Little Bella's Nighttime Wonderland

June 2, 2019
Subheader: 

More of a window than a mirror for my kids.

Review: 

This book was given to my by the author to review. As a presumably self-published book, I may be less blunt than usual, and I certainly don't want to discourage anyone from writing and publishing their own books. Self-published books are usually more a labor of love, and I try to recognize that.

A little girl named Bella is going to bed. Her mother brushes her teeth and reads her a book, and then Bella asks to look outside. Her mother says yes (that would be a pretty weird thing to disallow). The whole rest of the book is her watching the animals she sees outside her window, then going to sleep and dreaming about the animals.

As somebody living in Southern California, this book doesn't really make sense. We don't even have half of these animals here. We don't have foxes or fireflies. We've got deer, but they're nowhere near most people's houses. Most of us (and I would think this would include people in other parts of the country, as well) don't have houses that border on the wilderness. And around here we don't have forests. Even if I could see the wilderness outside my window, it would be chaparral or desert.

So, at my house, if I looked outside at night, I'd see a fence. And above it, the neighbor's house. On the other side, I'd see the street. As far as insects go, we've got mosquitos. Everyone does, really, but you never see people trumpeting their majesty. We've also got things like moths and crane flies, but they're not much to look at in the dark. If I saw animals around here at night, they'd probably be outdoor cats. Lizards and snakes keep to the daytime. Once in a great while, I might see a possum, or a raccoon, or even a coyote. In the air, pretty much only rare bats. Owls are pretty uncommon. I guess we would hear crickets, though. Maybe those are everywhere.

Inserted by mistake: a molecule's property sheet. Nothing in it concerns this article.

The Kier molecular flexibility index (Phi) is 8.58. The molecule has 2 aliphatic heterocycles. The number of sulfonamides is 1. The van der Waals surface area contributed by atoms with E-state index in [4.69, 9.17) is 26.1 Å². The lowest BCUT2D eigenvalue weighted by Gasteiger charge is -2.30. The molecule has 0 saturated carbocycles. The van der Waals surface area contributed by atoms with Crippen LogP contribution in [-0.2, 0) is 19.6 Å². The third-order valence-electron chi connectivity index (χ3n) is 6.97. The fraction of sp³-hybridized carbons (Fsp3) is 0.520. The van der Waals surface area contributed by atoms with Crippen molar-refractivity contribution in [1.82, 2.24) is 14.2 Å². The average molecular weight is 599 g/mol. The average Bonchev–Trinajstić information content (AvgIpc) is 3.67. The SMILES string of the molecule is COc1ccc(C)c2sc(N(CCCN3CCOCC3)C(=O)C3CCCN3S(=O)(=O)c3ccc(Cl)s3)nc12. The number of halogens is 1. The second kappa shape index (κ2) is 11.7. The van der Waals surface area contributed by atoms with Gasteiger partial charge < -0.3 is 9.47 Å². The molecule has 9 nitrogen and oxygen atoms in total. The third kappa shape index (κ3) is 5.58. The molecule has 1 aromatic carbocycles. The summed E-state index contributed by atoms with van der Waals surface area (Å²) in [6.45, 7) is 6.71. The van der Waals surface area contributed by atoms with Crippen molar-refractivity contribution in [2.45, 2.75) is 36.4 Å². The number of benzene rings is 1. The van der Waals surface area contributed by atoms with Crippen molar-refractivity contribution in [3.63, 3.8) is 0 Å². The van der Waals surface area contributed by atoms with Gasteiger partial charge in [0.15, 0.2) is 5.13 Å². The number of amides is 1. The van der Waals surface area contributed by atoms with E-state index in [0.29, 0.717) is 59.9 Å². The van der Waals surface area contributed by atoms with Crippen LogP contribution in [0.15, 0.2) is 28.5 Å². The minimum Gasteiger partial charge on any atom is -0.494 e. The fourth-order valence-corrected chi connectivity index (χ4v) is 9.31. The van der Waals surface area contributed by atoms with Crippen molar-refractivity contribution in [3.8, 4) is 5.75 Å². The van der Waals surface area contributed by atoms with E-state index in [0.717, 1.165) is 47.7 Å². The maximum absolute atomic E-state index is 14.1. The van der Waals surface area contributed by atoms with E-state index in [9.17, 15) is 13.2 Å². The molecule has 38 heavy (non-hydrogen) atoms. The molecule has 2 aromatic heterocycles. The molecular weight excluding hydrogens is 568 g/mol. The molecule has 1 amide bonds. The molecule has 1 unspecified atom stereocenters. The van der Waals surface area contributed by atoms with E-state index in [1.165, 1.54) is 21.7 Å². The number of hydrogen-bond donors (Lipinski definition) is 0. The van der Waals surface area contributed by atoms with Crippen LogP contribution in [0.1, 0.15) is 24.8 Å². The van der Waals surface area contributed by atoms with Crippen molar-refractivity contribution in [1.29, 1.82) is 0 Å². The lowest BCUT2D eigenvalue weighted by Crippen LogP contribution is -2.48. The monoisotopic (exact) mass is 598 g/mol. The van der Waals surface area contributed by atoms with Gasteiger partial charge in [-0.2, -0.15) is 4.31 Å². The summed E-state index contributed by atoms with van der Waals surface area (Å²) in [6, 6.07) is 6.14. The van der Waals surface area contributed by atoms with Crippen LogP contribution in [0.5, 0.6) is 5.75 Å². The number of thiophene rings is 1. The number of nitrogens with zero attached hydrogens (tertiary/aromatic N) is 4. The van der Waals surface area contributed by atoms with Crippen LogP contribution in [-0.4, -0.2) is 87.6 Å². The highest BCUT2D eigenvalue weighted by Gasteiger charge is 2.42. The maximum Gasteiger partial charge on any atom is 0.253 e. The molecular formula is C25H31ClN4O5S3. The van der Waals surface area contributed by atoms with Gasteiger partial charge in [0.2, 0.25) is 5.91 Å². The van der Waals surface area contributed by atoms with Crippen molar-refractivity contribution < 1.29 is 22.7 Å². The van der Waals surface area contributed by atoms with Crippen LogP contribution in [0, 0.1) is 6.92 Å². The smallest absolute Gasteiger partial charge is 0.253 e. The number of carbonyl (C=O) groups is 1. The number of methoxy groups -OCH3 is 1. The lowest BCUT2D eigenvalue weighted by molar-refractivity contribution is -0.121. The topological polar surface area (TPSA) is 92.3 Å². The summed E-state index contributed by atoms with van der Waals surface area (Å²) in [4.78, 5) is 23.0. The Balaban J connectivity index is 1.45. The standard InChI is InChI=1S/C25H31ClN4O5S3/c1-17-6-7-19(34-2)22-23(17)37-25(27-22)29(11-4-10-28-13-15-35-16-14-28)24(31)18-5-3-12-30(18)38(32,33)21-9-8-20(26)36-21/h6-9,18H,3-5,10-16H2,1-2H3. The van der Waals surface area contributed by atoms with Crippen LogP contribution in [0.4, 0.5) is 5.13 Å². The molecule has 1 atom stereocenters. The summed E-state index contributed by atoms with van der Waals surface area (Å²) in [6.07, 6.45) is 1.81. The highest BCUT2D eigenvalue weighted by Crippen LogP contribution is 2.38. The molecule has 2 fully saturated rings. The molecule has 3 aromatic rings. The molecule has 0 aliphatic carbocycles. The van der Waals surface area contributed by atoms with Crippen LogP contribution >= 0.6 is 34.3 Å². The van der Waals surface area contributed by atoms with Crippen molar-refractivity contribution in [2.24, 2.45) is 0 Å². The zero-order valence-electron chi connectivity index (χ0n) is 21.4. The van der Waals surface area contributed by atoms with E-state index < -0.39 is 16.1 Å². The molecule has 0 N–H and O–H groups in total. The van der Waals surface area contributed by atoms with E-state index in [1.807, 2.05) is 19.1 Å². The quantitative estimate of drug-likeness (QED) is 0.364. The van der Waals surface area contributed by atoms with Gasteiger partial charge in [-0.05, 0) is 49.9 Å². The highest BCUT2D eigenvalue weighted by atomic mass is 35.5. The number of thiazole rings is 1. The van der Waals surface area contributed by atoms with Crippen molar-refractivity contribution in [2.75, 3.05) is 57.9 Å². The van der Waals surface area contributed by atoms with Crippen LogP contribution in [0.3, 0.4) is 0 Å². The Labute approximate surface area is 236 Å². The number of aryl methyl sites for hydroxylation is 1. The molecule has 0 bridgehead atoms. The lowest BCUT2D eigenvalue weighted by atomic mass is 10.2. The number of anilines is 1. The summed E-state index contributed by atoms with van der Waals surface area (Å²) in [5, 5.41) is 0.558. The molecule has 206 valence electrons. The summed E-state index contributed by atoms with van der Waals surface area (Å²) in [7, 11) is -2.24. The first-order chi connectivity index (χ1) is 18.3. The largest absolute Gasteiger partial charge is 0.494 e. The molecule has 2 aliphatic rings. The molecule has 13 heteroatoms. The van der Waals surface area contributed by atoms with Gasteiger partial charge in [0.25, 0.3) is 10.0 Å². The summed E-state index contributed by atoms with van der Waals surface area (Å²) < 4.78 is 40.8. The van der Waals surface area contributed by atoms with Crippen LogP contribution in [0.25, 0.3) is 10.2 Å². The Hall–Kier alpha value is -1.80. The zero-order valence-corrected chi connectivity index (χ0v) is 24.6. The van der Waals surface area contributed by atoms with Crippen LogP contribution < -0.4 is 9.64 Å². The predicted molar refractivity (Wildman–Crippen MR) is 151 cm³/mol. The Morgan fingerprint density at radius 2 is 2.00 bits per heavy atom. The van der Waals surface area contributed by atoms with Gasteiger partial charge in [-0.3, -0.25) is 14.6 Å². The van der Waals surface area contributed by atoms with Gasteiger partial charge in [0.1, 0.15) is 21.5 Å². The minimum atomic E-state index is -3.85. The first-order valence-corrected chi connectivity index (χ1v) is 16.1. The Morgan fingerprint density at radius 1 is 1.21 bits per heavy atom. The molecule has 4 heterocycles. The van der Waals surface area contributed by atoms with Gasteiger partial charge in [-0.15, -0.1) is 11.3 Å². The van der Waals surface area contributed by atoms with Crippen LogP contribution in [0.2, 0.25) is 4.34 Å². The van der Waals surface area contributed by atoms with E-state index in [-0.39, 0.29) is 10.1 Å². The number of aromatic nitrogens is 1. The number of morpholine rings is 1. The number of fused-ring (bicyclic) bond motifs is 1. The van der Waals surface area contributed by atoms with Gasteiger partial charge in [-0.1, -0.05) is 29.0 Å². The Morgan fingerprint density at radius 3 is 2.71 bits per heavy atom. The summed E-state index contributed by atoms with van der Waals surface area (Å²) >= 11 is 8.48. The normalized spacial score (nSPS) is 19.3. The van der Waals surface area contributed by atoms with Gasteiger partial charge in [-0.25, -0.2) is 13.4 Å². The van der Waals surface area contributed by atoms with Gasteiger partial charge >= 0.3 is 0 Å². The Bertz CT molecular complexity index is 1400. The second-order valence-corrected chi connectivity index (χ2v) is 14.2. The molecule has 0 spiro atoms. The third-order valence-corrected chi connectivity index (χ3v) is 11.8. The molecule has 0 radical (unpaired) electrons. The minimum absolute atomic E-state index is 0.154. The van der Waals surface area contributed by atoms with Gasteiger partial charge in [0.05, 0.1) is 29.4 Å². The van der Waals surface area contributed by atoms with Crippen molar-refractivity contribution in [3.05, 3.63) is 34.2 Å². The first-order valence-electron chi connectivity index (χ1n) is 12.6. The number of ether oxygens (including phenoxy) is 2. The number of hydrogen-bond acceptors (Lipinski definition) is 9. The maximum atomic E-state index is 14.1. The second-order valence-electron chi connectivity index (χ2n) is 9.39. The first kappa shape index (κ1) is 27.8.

So to me, living in a suburb, it's baffling that this child is able to see quite this many animals from her house. And I'll nitpick about crickets-- they don't sing. They rub their legs together, which would make it difficult to leap from blade to blade at the same time.

There's not much to the actual book. It's written in rhyme, but the meter is off, and some of the rhymes feel forced. It's not a bad book, nor does it have a bad message. It just feels like this book was written for the author's family and they decided to try to publish it for the world. Perhaps the author has a daughter named Bella. The author's note does mention that she "resides in the beautiful countryside outside of Fredericksburg, Virginia." So as far as wilderness goes, she's lucky, and I'm glad she and her kids appreciate it. But it's so caught up in the beauty of nature and the awkwardness of its rhyming that it doesn't recognize that this situation is unusual.

Message: 

Nature is wonderful.

Author
Illustrator
Publication Year
  • 2018
Age Range
Age Range: 
K-3
Number of Pages
Number of Pages: 
24
Number of Words on Typical Page
Number of Words: 
25

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